mortician

[mawr-tish-uh n]
See more synonyms for mortician on Thesaurus.com

Origin of mortician

An Americanism dating back to 1890–95; mort(uary) + -ician
Dictionary.com Unabridged Based on the Random House Unabridged Dictionary, © Random House, Inc. 2018

Related Words for mortician

embalmer

Examples from the Web for mortician

Contemporary Examples of mortician

Historical Examples of mortician

  • Marry Miss Dutton, and you'll be a scarecrow within a year, and require the services of the mortician within two!

    Bunch Grass

    Horace Annesley Vachell

  • The really smart way nowadays of bidding good-bye to the world is to go to the establishment of a "mortician."

    Turns about Town

    Robert Cortes Holliday

  • Here I discovered that to the mind of the mortician towels belong to the Dark Ages.

    Turns about Town

    Robert Cortes Holliday

  • I remember one who was studying to become a mortician and he got several very expensive books on the subject.

  • He had to go back and take the sleeping medicine to be ready for the arrival of the mortician in the morning.

    No Strings Attached

    Lester del Rey


British Dictionary definitions for mortician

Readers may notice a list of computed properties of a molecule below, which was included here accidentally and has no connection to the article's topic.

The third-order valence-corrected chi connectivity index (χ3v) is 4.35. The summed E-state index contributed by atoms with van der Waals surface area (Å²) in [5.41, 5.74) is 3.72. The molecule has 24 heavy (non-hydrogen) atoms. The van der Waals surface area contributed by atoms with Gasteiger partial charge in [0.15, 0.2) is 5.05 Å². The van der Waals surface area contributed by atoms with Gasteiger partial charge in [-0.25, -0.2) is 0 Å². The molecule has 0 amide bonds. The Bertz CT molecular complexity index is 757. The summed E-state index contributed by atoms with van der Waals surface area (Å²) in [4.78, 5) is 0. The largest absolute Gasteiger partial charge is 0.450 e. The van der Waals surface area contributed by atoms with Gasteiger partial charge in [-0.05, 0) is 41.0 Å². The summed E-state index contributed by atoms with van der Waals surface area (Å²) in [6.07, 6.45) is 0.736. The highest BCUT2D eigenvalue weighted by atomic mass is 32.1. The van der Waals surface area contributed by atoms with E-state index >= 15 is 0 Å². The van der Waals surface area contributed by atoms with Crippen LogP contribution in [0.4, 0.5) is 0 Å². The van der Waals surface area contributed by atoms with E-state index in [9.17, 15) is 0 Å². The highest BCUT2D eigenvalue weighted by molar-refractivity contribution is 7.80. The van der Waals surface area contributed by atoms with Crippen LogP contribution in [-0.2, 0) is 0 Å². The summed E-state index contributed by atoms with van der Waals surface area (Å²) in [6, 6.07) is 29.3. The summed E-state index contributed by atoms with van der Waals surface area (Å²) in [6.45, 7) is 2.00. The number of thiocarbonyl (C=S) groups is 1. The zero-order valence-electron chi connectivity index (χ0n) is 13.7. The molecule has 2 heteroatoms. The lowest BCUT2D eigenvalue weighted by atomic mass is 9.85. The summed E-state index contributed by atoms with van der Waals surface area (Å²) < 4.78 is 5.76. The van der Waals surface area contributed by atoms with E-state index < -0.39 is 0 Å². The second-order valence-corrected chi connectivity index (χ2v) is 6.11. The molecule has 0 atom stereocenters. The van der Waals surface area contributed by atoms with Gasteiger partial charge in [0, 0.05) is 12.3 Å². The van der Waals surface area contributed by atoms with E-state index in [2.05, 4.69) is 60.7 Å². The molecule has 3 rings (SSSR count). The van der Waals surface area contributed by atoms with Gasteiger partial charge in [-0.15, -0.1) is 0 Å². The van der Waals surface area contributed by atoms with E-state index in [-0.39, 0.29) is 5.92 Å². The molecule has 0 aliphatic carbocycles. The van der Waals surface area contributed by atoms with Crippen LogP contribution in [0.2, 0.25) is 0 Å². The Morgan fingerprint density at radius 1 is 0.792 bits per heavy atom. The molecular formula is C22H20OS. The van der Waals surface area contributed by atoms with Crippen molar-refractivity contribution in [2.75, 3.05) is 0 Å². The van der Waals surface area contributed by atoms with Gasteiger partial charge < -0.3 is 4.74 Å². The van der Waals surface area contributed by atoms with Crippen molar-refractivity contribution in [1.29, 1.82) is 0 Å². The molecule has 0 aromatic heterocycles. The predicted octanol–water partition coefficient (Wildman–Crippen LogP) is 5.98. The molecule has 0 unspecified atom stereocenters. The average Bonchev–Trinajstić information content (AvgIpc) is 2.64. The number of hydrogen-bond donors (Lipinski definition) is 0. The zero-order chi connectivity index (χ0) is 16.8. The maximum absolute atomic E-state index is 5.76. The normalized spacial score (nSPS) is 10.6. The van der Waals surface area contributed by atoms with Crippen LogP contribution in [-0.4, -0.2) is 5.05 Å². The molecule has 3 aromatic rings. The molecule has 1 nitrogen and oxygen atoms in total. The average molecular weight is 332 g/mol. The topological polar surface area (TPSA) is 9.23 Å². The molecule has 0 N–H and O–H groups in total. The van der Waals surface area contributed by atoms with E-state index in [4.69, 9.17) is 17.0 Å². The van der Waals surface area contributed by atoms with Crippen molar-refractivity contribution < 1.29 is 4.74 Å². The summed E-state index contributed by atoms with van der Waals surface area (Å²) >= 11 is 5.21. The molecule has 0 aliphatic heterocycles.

mortician

noun
  1. mainly US another word for undertaker

Word Origin for mortician

C19: from mortuary + -ician, as in physician
Collins English Dictionary - Complete & Unabridged 2012 Digital Edition © William Collins Sons & Co. Ltd. 1979, 1986 © HarperCollins Publishers 1998, 2000, 2003, 2005, 2006, 2007, 2009, 2012

Word Origin and History for mortician
n.

1895, American English, coined from mortuary + -ician, as in physician.

An undertaker will no longer be known as an "undertaker and embalmer." In the future he will be known as the "mortician." This was decided on at the second day's meeting of the Funeral Directors' Association of Kentucky, which was held in Louisville. ["The Medical Herald," July 1895]
Online Etymology Dictionary, © 2010 Douglas Harper